Raimondo echoed Biden’s frequent assertion that Russian President Vladimir Putin and his brutal invasion of Ukraine are most responsible for the spike in gas prices. Biden has referred to the increase as “Putin’s price hike.”

“This is, in large part, caused by Putin’s aggression,” Raimondo said. “Since Putin moved troops to the border of Ukraine, gas prices have gone up over $1.40 a gallon. The president is asking for Congress and others for potential ideas. But as you say, the reality is that there isn’t very much more to be done.”

The price of fuel is rising in tandem with oil prices, which continued to climb on Friday.

West Texas Intermediate crude, which is the US benchmark, rose nearly $1 and was selling at $122.50 per barrel as of Friday morning.

Soaring gas prices have also fueled a rise in the cost of food and health care.
Soaring gas prices have also fueled a rise in the cost of food and health care.
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Brent Crude, the international benchmark, rose by nearly 1% and was trading at north of $124 per barrel.

The US central bank will hike its key interest rate by 50 basis points in June and July, with rising chances of a similar move in September, according to a Reuters poll of economists who see no pause in rate rises until next year.

Analysts expect the price of oil to either approach or possibly surpass $140 this summer as demand ramps up — coinciding with the travel season.

The debate over whether the US has reached “peak inflation” is critical since analysts say it will give them a better indication as to how the Federal Reserve will adjust monetary policy going forward.

Faced with inflation running at just below a four-decade high and more tightening in the labor market, the Fed is under pressure to quickly take its policy rate to the neutral level that neither stimulates nor restricts — and beyond.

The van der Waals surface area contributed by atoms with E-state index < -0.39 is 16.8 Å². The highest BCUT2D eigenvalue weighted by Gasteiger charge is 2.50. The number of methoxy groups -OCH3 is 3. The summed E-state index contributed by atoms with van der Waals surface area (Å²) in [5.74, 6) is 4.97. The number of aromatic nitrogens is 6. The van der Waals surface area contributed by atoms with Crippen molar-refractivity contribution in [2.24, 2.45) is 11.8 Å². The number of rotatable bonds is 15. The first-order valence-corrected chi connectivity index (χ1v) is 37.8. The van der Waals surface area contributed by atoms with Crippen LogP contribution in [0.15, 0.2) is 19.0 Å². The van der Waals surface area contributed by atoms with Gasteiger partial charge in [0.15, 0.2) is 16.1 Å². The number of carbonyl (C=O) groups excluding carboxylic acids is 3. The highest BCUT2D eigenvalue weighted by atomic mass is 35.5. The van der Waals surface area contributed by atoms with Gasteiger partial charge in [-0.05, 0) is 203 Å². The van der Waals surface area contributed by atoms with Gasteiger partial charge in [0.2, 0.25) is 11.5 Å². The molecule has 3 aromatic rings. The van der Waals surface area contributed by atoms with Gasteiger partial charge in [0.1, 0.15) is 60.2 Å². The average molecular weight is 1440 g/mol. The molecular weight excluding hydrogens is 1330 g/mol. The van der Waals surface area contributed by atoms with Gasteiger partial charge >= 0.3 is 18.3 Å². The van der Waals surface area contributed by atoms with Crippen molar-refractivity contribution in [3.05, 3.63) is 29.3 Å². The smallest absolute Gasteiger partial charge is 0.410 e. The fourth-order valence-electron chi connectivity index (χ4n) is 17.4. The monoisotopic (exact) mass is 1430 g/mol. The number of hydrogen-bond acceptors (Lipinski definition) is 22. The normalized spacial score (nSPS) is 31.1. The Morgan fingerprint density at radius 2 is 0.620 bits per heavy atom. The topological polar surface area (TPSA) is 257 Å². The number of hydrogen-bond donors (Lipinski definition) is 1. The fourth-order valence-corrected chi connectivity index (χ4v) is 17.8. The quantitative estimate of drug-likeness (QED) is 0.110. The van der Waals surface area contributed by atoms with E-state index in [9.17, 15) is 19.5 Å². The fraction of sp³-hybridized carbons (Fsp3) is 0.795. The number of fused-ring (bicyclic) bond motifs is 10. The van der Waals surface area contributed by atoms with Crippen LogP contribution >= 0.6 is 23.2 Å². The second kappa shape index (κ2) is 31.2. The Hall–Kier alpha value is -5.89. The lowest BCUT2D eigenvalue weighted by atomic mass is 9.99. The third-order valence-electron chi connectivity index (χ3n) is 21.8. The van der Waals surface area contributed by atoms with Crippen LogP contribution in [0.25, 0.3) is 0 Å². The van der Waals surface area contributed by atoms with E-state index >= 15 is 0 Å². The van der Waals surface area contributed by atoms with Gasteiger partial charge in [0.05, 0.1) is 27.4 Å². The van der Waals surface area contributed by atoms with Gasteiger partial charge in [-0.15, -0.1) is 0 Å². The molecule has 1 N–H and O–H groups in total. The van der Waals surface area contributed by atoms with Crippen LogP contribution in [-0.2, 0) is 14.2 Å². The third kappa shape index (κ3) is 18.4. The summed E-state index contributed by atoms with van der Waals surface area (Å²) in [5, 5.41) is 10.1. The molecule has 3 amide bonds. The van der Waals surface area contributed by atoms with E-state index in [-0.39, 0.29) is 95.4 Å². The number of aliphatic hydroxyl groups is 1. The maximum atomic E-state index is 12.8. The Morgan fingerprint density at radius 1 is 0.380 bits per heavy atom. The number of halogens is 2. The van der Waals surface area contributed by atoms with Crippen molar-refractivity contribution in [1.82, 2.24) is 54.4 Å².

All 85 economists in a June 6-9 Reuters poll predicted a 50 basis point federal funds rate hike to 1.25%-1.50% on Wednesday, after a similar move last month.

Another such hike was penciled in for July by all but a handful of survey contributors.

“The bad news for the Fed is that inflation is now so far above target that it has little choice but to tighten aggressively,” said Ethan Harris, global economist at Bank of America Securities.

Most Americans believe that inflation is going to get worse in the near future, with two-thirds surveyed who said that they expect prices will continue to go up.

The national survey of more than 1,000 adults in late April and early May found that 66% expect the prices of essential goods and services to increase in the next year, the Washington Post reported.

Meanwhile, just 21% said they expected the cost of everyday items like gas and groceries to go down, while 12% said they expected inflation to stay about the same, according to the poll conducted by the newspaper along with George Mason University’s Schar School of Policy and Government.

With Post wire